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Water fern (Salvinia molesta) shows potentials in removing water pollutants

Salvinia Molesta, an aquatic fern

 “Poor sanitation greatly contributes to water pollution in the Philippines leading to higher cost of water and secondly, affecting our rivers and lakes in terms of the reduction and production of aquatic life. This calls for a feasible, inexpensive and sustainable solution,” stressed Mr. Francis Dale G. Acenas of the Dr. Jose P. Rizal School of Medicine, Xavier University-Ateneo de Cagayan during the 2nd Student Research Competition at the 6th Philippine National Health Research System (PNHRS) Week last August 9, 2012 at the Sofitel Philippine Plaza, Pasay City.

Mr. Acenas, together with Ms. Liezel T. Morales, Ms. Alessandra Kamille P. Mallari, Mr. Cris S. Dedumo, Ms. Nafie O. Macarimbang, Ms. Sheila Mae P. Trozo, Ms. Katherine Ruth S. Beltran, Mr. Nasser A. Jawadil, Ms. Ethel Yen C. Sison, and Mr. Ryan Rey L. Zarate won the first prize in the competition

for their research entitled, An experimental study on the efficacy of aquatic fern (Salvinia molesta) in the treatment of blackwater effluent from a constructed wetland, Cagayan de Oro City. The study aimed to determine the efficiency of Salvinia molesta (water fern)to remove water pollutants in black water sewage from a constructed wetland.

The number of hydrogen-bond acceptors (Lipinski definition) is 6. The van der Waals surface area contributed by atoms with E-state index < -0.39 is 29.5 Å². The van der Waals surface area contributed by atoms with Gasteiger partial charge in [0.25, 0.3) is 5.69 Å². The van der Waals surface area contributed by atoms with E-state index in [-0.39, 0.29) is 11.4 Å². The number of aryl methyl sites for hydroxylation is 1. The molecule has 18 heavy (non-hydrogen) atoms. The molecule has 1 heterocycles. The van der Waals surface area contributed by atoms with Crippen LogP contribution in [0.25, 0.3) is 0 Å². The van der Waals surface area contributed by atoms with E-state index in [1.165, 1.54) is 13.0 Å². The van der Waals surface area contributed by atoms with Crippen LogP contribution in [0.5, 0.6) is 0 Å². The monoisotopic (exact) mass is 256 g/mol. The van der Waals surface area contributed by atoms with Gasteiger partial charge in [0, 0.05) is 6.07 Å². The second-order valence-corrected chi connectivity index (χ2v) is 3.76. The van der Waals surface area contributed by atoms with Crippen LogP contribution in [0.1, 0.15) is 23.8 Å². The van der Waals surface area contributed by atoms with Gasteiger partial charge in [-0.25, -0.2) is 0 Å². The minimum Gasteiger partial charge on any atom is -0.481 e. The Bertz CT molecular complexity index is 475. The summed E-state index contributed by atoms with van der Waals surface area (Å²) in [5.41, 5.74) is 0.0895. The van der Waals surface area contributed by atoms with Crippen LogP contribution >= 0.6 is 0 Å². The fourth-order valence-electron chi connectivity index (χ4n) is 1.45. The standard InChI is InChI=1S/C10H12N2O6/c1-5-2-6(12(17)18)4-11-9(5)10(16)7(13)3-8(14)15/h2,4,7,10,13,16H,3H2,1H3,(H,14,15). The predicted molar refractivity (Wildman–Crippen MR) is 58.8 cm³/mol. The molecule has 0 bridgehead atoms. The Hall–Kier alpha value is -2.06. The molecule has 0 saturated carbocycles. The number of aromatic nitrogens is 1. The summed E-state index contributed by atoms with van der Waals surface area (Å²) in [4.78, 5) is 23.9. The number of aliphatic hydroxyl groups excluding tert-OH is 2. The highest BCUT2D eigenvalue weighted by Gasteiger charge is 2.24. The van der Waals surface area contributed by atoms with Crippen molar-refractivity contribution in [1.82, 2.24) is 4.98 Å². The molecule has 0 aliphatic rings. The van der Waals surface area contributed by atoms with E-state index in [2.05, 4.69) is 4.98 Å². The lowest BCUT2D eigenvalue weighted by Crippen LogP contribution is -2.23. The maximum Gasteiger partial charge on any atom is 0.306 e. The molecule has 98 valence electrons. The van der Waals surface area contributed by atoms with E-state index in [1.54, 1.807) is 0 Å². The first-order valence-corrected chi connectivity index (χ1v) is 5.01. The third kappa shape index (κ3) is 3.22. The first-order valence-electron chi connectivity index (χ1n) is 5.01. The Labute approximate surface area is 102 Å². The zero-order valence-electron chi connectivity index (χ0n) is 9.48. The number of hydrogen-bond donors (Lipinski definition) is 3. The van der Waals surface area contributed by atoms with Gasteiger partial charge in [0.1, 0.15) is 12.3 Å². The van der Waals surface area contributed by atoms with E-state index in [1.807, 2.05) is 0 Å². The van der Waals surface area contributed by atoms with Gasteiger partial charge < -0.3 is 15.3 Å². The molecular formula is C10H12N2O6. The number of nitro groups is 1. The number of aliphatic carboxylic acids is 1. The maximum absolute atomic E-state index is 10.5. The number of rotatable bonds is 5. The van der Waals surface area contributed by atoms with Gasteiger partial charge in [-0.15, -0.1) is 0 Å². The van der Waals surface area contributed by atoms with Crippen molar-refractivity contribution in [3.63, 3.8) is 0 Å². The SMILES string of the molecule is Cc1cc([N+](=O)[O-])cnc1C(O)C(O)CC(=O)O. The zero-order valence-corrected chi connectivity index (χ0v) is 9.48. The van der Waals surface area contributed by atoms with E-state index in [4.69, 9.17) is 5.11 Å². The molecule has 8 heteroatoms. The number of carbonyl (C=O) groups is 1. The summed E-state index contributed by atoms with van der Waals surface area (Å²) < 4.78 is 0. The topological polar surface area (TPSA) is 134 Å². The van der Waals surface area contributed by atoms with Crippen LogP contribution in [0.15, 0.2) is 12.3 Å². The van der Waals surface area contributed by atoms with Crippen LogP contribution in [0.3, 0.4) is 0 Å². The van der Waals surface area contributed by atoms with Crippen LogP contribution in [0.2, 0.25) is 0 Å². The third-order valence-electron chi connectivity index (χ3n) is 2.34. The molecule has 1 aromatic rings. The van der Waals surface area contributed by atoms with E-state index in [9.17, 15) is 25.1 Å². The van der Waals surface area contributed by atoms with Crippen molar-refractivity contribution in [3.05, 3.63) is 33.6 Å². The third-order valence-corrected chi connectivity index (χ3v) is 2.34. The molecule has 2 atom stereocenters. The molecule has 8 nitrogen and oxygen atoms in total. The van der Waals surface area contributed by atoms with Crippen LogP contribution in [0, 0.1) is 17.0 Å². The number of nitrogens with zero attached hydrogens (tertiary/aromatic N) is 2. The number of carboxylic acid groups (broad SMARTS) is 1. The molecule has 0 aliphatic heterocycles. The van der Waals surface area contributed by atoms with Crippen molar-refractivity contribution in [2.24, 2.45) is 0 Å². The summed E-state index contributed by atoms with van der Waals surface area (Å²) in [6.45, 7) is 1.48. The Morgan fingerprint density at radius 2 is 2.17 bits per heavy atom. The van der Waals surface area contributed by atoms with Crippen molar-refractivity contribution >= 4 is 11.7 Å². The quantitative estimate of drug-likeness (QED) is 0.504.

“Pathogen concentrations remain too high for unrestricted irrigation in constructed wetlands. There is a need for a tertiary treatment to eliminate the pathogens,” explained Mr. Acenas.

In a fifteen-day exposure to Salvinia molesta, the researchers determined the amount of changes and the removal of water pollutants in terms of activity of hydrogen ion, dissolved oxygen, total suspended solids, Chromium, Nitrate, Sulfate, Phosphate, Plankton and fecal coliforms.

Results of the study showed that Salvinia molesta is a highly efficient aquatic plant for the removal of total suspended solids (30.77%), dissolved oxygen (74.70%) and fecal coliform (48.95%). However, Salvinia molesta had no effect on pH, Chromium, Nitrates, Sulfates, Phosphates and Plankton.

“We recommend that a small-scale model of constructed wetland be conducted with Salvinia molesta as our tertiary step treatment. We also want to recommend that a biological or chemical analysis be done on the plant itself to compare the absorption of pollutants between in-vitro and in-situ settings,” concluded Mr. Acenas.